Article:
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This report is taken from PN Review 192, Volume 36 Number 4, March - April 2010.

Introduction John Armstrong and Derek Ryan

New Clear Forms: American Poetry and Cold War Culture took place on 11 and 12 September at the University of Glasgow. With its focus on poetry and poetics in this turbulent period of American history, the conference aimed to foster debate and exchange in an effort to understand further the complex relationships between propaganda and private consciousness, rebellion and art, nation and self. By offering the Cold War as both a historical timeframe and a political backdrop for scholars of American poetry to engage with, our hope was for diversity and focus in the range of poets and themes discussed, and we were delighted by the response and enthusiasm from those who attended and presented.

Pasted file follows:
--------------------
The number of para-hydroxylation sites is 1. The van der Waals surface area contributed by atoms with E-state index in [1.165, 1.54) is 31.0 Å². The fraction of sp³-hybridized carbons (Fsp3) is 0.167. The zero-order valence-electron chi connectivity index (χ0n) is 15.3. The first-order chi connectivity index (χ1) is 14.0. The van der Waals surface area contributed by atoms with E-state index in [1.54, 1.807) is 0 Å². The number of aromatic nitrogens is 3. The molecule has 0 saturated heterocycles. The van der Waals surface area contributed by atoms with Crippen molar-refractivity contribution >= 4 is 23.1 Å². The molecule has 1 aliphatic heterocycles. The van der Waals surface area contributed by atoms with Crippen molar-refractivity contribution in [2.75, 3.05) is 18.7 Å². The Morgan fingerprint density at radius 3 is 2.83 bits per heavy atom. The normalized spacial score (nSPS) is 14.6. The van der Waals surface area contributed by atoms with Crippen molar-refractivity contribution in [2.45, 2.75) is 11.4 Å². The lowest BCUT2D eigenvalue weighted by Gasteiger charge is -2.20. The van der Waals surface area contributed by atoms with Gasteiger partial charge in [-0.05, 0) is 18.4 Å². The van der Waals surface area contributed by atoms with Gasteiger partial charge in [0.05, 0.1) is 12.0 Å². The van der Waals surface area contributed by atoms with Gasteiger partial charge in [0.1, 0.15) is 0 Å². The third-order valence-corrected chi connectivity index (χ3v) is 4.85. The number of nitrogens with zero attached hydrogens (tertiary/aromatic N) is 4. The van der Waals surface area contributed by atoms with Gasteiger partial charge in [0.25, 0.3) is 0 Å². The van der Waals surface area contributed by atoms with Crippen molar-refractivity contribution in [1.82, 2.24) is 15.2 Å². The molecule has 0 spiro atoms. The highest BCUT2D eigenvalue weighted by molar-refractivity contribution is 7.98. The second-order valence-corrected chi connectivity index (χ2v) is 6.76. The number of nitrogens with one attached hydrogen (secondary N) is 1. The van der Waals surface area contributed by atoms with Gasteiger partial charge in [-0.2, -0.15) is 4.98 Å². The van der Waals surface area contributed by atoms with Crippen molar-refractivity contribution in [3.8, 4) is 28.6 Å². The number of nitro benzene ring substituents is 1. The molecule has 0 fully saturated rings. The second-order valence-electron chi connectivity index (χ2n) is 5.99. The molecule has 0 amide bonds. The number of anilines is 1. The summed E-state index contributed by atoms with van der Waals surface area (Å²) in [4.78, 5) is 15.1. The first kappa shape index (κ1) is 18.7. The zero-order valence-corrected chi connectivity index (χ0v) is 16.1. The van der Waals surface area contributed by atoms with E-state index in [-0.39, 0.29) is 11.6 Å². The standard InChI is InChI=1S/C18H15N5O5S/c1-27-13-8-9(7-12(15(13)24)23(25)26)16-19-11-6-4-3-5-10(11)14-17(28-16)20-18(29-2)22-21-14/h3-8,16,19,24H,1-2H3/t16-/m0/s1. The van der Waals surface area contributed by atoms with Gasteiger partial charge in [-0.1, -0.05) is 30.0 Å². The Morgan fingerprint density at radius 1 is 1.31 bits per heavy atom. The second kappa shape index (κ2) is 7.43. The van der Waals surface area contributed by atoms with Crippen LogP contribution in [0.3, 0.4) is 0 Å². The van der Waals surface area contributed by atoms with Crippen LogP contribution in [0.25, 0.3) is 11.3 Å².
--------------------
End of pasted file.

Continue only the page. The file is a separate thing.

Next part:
The conference brought together an array of postgraduates and established scholars working in different institutions across the world. Delegates from Australia, North America, Taiwan and Spain - as well as British universities such as Oxford and Sussex - ensured that Glasgow was host to a truly international event. Such diversity was reflected in the varied approaches of our plenary speakers: Michael Schmidt (University of Glasgow), ‘Resisting the Contemporary Reader’; Geoff Ward (Royal Holloway University), ‘“I announce a new world/ I announce the death of Orpheus” (Jack Spicer): Poetry and the Rift’; and Adam Piette (University of Sheffield), ‘Cold War Dissent: Grace Paley, Denise Levertov, Anne Waldman’. In addition, Colin Still’s short documentaries on Frank O’Hara, Allen Ginsberg and Amiri Baraka - as well as the premiere of his extended piece on the ...
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